“And we turned and went in the direction of the wilderness of Moab. And Yahweh said to me, ‘Do not harass Moab or contend with them in battle, for I will not give you any of their land for a possession, because I have given Ar to the people of Lot for a possession.’ 10 (The Emim formerly lived there, a people great and many, and tall as the Anakim. 11 Like the Anakim they are also counted as Rephaim, but the Moabites call them Emim. 12 The Horites also lived in Seir formerly, but the people of Esau dispossessed them and destroyed them from before them and settled in their place, as Israel did to the land of their possession, which Yahweh gave to them.) 13 ‘Now rise up and go over the brook Zered.’ So we went over the brook Zered. 14 And the time from our leaving Kadesh-barnea until we crossed the brook Zered was thirty-eight years, until the entire generation, that is, the men of war, had perished from the camp, as Yahweh had sworn to them. 15 For indeed the hand of Yahweh was against them, to destroy them from the camp, until they had perished.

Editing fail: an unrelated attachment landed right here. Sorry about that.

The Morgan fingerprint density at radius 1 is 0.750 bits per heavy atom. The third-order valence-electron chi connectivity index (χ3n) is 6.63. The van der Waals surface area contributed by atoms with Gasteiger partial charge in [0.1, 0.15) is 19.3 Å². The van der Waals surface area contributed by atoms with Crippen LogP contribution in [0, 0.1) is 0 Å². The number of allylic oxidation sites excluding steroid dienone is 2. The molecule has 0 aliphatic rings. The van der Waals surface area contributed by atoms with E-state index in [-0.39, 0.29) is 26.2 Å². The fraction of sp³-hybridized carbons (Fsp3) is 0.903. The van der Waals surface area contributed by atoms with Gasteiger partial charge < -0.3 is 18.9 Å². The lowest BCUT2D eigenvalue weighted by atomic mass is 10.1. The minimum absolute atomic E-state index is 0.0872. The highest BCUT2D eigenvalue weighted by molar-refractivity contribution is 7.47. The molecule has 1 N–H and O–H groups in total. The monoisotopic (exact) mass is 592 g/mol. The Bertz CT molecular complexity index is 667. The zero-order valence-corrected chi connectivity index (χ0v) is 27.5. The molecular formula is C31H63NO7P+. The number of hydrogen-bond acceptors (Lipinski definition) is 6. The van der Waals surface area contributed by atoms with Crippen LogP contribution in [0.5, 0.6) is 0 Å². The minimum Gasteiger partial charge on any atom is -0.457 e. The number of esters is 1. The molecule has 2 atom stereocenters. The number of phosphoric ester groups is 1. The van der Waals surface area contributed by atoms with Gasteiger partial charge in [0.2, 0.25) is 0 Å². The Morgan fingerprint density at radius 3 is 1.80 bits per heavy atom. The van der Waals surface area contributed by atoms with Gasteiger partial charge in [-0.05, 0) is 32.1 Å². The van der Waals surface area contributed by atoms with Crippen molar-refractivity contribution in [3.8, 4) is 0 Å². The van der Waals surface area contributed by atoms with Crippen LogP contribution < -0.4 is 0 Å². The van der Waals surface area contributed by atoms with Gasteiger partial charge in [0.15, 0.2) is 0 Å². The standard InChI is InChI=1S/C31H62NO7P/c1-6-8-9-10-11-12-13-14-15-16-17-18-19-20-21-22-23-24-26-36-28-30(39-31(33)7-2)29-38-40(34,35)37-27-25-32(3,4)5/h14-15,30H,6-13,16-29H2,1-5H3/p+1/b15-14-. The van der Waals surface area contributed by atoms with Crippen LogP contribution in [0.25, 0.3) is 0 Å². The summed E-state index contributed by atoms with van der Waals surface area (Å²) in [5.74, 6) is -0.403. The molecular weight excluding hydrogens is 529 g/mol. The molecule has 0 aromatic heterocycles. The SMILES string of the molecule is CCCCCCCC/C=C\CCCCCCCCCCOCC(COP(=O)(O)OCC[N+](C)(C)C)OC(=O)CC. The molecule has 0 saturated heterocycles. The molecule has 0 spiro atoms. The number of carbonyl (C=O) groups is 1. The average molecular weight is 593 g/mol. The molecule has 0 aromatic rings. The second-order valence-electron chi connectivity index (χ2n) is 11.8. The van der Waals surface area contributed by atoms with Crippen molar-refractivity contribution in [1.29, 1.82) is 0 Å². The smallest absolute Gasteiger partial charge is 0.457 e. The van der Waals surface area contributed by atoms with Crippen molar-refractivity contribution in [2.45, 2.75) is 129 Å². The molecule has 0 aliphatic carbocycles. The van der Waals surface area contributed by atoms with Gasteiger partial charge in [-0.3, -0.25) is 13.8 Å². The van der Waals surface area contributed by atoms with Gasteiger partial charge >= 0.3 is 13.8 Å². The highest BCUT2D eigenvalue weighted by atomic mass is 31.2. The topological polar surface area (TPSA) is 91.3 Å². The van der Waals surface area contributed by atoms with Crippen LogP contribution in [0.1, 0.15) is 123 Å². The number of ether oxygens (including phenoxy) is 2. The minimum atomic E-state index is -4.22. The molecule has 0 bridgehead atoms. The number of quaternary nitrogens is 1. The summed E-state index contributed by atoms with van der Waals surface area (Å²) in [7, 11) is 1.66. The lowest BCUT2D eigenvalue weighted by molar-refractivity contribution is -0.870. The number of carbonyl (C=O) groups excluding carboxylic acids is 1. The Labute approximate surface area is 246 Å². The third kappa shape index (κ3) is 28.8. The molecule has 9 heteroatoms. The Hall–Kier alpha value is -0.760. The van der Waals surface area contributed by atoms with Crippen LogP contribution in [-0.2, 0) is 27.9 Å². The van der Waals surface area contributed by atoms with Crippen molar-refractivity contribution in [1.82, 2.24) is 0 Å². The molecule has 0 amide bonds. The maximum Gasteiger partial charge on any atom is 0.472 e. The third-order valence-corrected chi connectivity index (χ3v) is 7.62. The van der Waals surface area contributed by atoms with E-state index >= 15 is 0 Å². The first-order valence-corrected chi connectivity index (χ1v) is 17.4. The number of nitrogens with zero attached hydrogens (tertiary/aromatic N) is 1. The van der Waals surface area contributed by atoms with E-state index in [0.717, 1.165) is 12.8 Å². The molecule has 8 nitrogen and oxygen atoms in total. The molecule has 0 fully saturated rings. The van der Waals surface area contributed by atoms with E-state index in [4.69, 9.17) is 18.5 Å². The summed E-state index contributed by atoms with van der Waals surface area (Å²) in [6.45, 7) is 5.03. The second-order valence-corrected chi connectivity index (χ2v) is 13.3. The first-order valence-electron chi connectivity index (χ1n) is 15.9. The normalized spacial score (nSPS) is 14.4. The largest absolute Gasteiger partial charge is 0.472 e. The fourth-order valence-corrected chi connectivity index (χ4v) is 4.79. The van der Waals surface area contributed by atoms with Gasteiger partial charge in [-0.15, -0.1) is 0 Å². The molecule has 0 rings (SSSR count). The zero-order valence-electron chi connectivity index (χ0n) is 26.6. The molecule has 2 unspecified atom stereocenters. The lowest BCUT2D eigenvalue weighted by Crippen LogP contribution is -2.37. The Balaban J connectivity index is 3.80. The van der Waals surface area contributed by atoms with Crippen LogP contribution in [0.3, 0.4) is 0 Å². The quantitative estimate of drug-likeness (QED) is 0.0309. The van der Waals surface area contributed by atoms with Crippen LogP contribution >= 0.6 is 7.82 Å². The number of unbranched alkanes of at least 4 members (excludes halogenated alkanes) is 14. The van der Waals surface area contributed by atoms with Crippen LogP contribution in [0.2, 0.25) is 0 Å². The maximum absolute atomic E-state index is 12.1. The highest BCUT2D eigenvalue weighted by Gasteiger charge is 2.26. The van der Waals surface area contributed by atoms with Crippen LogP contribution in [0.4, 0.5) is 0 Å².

16 “So as soon as all the men of war had perished and were dead from among the people, 17 Yahweh said to me, 18 ‘Today you are to cross the border of Moab at Ar. 19 And when you approach the territory of the people of Ammon, do not harass them or contend with them, for I will not give you any of the land of the people of Ammon as a possession, because I have given it to the sons of Lot for a possession.’ 20 (It is also counted as a land of Rephaim. Rephaim formerly lived there—but the Ammonites call them Zamzummim— 21 a people great and many, and tall as the Anakim; but Yahweh destroyed them before the Ammonites, and they dispossessed them and settled in their place, 22 as he did for the people of Esau, who live in Seir, when he destroyed the Horites before them and they dispossessed them and settled in their place even to this day. 23 As for the Avvim, who lived in villages as far as Gaza, the Caphtorim, who came from Caphtor, destroyed them and settled in their place.)